As President Harry S. Truman commented, “The Marshall Plan will go down in history as one of America’s greatest contributions to the peace of the world.”, the Marshall Plan is argued as one of the most successful initiatives and a triumph of U.S. foreign policy in the post-WWII era. The plan successfully fulfilled its initial goals: It redefined Europe’s economic structure and created the economic miracle which brought Western Europe prosperity; it established an integrated Europe and secured liberal democracy in the Western Bloc, and effectively prevented future conflicts within Western European countries. It also helped America to expand its influence in Western Europe and established absolute leadership in the Western Alliance, and gained public support through its humanitarian action. Indeed, it had done far more than it was designed to do. The Marshall Plan built the foundation of transAtlantic cooperation during the Cold War, which helped the Western Alliance unite and eventually won the Cold War; It also created the long-lasting legacy of European economic and political integration and created the foundation of the European Economic Community and the modern European Union.
The Marshall Plan was absolutely one of the most successful political and economic aiding initiatives in the history, with its long-lasting legacy of saving Europe from poverty and securing democracy, and integrated the European Society to prevent future warfares. For future historians, the motivations, objectives, and approaches of the Marshall Plan could provide an inspiring example of rebuilding a post-war society with secure democracy and prosperity. The modern United States had liberated countries from dictatorship and totalitarianism, but the economic and political recovery of those countries seemed miserable. Such examples could be found in Afghanistan, Libya, and Iraq, where democracy was once again challenged with Terrorism and corruption, and no sign of rapid rebuilding of industrial systems was showed even enormous amount of aid was given. The success of Marshall Plan gave a historical example of how states could be quickly restored with foreign aids and an efficient method under intense political pressure. As future historians, finding the connection between post-WWII Europe and those recently democratized countries, evaluating the challenges they were each facing, studying the Marshall Plan’s approach, would help them to discover the suitable approach to recovery and rebuilding in those areas.
Another legacy of the Marshall Plan was the continental integration it proposed. The plan’s proposal of aiding Western Europe as a whole and creating a European Committee regulating and distributing economic resources, more cooperations and integrations were built between Western European states. European integration not only established political stability, transformed the market structure, but also ended centuries of warfare occurred on that continent. For historians studying the formation of cross-national collaborations such as the African Union, the Marshall Plan’s proposal would be interesting to investigate and compare with other similar initiatives’ creation and objectives, as it was one of the first and most successful continental integration initiatives. Additionally, continental integration might be an effective solution for solving many continental-wide issues, as proven in the Marshall Plan. Germany published a report in 2017 that stated its interest in creating another “Marshall Plan” for Africa, which proposed to invest more to the African Continent as a whole to raise social equality and justice, improve life quality, accelerate economic growth and sustainable development. Future historians might find those initiatives similar comparing to the European Recovery Program and investigate the effectiveness of those approaches, and whether the Marshall Plan method could be duplicated and implemented again in today’s context.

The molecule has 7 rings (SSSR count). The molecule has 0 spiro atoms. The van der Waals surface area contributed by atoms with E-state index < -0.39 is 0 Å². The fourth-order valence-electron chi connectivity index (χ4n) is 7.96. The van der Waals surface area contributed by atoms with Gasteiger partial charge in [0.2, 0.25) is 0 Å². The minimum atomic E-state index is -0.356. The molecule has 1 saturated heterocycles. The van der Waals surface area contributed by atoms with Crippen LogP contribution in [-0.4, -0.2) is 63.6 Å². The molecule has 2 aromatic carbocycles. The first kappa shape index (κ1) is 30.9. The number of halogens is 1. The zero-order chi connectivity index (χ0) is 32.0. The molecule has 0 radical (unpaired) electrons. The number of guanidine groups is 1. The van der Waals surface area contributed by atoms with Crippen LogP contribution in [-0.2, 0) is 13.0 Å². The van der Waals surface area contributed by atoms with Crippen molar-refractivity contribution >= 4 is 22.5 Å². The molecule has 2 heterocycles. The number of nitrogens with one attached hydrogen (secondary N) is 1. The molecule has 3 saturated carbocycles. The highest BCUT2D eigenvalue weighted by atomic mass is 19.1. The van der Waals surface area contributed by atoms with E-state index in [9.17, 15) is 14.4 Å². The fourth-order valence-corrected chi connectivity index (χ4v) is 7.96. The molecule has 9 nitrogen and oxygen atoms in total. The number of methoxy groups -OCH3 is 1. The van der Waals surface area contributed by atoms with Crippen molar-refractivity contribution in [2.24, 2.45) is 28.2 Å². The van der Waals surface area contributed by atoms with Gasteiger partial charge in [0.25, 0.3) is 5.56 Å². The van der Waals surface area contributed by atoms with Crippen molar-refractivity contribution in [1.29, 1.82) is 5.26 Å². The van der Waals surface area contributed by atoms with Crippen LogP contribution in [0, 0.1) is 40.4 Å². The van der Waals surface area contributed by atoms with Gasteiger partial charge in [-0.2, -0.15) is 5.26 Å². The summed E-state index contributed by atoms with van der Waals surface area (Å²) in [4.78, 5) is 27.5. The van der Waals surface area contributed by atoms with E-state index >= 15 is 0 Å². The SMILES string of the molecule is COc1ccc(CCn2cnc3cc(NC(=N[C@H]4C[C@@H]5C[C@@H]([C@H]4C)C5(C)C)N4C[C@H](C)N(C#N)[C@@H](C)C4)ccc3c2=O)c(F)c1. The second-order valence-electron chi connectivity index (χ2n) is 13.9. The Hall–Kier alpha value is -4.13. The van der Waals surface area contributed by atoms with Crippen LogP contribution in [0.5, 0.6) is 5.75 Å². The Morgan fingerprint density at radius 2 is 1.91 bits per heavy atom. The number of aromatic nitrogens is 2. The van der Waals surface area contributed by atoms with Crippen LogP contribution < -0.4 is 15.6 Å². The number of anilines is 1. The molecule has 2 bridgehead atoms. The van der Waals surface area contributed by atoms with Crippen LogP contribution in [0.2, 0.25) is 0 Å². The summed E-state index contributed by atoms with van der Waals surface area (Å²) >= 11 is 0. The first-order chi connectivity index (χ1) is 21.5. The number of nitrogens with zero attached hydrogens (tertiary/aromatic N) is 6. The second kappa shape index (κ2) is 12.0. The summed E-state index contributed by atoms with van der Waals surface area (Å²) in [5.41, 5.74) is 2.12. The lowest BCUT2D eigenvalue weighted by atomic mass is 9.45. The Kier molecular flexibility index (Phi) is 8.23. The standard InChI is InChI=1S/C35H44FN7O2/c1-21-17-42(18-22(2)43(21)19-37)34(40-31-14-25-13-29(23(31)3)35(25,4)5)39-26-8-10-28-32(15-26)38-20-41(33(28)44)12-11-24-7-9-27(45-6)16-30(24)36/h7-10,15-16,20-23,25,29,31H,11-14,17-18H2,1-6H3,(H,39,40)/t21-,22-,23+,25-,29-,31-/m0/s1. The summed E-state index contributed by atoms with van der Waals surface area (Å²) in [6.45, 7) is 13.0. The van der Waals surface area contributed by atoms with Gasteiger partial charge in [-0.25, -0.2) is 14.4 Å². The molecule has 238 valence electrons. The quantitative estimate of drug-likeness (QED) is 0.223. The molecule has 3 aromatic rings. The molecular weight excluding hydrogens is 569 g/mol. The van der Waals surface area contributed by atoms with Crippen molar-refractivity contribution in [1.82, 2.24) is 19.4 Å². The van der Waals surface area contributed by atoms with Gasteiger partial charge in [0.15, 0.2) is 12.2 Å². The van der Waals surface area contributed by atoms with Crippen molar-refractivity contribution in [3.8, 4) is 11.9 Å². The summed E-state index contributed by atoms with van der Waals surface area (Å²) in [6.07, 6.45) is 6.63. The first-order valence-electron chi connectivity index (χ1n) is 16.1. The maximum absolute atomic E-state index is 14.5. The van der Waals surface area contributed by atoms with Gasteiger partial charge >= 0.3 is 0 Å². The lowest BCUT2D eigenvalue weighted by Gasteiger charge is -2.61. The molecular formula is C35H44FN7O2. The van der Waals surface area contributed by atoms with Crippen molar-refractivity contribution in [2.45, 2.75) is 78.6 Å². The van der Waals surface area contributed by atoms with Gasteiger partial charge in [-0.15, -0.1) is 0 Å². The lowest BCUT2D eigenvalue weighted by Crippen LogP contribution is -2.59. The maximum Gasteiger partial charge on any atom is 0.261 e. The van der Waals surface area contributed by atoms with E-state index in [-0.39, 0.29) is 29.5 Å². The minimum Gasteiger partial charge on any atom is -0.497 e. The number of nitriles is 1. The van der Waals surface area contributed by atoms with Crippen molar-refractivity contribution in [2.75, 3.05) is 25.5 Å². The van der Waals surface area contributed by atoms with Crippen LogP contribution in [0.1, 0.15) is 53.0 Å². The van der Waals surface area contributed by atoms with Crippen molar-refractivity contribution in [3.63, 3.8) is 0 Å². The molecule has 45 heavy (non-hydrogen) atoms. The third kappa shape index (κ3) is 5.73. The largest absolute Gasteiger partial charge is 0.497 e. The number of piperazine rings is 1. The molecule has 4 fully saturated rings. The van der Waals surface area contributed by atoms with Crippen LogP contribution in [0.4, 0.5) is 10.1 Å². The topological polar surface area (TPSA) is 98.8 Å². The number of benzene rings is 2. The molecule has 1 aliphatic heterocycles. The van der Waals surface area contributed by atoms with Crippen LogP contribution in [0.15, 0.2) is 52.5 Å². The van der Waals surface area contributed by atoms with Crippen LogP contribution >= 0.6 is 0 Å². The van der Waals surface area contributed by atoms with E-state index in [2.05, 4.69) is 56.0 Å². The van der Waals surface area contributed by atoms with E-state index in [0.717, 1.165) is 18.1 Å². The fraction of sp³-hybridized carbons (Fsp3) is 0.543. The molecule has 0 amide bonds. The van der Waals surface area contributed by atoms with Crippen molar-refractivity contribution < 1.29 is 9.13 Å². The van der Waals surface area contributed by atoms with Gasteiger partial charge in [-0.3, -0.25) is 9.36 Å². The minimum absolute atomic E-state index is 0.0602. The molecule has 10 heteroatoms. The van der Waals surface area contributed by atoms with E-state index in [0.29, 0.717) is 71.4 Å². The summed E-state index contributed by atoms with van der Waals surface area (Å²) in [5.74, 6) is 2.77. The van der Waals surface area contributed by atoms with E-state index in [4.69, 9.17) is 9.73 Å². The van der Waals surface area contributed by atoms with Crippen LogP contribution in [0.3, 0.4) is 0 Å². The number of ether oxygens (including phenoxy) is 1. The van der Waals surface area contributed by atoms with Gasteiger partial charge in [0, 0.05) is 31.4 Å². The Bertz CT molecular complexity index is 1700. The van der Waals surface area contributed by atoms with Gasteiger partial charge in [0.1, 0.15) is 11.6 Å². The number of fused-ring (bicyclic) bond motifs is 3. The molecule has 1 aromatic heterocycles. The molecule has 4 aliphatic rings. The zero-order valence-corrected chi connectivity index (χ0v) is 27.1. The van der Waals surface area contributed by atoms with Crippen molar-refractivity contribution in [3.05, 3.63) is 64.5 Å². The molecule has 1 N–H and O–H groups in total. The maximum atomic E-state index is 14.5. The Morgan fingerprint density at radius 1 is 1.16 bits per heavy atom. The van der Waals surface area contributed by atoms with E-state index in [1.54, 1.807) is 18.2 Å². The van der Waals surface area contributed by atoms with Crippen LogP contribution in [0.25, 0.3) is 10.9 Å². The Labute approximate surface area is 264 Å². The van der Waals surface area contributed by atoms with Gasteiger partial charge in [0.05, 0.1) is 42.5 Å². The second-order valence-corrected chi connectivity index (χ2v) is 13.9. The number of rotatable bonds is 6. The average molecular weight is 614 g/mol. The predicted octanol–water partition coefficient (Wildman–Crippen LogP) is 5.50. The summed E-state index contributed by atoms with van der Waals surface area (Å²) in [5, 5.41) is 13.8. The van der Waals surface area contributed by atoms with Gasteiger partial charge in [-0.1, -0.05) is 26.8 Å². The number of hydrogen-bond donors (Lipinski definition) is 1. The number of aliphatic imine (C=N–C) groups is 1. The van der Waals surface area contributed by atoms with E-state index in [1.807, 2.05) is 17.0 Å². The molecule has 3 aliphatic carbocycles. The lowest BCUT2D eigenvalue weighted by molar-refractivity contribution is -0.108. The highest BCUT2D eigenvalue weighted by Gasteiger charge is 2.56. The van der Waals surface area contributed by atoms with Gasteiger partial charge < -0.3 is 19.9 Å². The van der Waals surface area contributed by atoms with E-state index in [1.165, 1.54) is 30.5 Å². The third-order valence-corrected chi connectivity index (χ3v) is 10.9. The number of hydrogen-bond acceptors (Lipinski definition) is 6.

Finkelman, Paul, and Lesh, Bruce A.. Milestone documents in American history: exploring the primary sources that shaped America. Vol. 3., 1508–1515, Dallas, TX: Schlager Group, 2008.
Marshall, George C.. Remarks by the Secretary of State at Harvard University on June 5, 1947. Marshall Plan Speech. Accessed April 9, 2017. http://marshallfoundation.org/library/wp-content/uploads/sites/16/2014/06/Marshall_Plan_Speech_Complete.pdf.
Judt, Tony:. Introduction, In Marshall plan: fifty years after, edited by Schain, Martin A., 1–12. New York, NY: Palgrave Macmillan, 2001.
Cini, Michelle:. From the Marshall Plan to EEC: Direct and Indirect Influences, In Marshall plan: fifty years after, edited by Schain, Martin A., 13–38. New York, NY: Palgrave Macmillan, 2001.
Howorth, Jolyon:. The Marshall Plan, Britain, and European Security: Defense Integration or Coat-tail Diplomacy?, In Marshall plan: fifty years after, edited by Schain, Martin A., 39–59. New York, NY: Palgrave Macmillan, 2001.
Latham, Robert:. Cooperation and Community in Europe: What the Marshall Plan Proposed, NATO Disposed, In Marshall plan: fifty years after, edited by Schain, Martin A., 61–90. New York, NY: Palgrave Macmillan, 2001.
Romero, Federico. The Journal of American History 89, no. 4 (2003): 1592–593. doi:10.2307/3092667. Accessed April 9, 2017. JSTOR DOI.
Federal Republic of Germany. Federal Ministry for Economic Cooperation and Development. Africa and Europe — A new partnership for development, peace, and a better future: Cornerstone of a Marshall Plan with Africa. Berlin, Federal Republic of Germany: Federal Ministry for Economic Cooperation and Development Division for Public Relationships, 2017. Accessed April 26, 2017. https://www.bmz.de/en/publications/type_of_publication/information_flyer/information_brochures/Materialie270_africa_marshallplan.pdf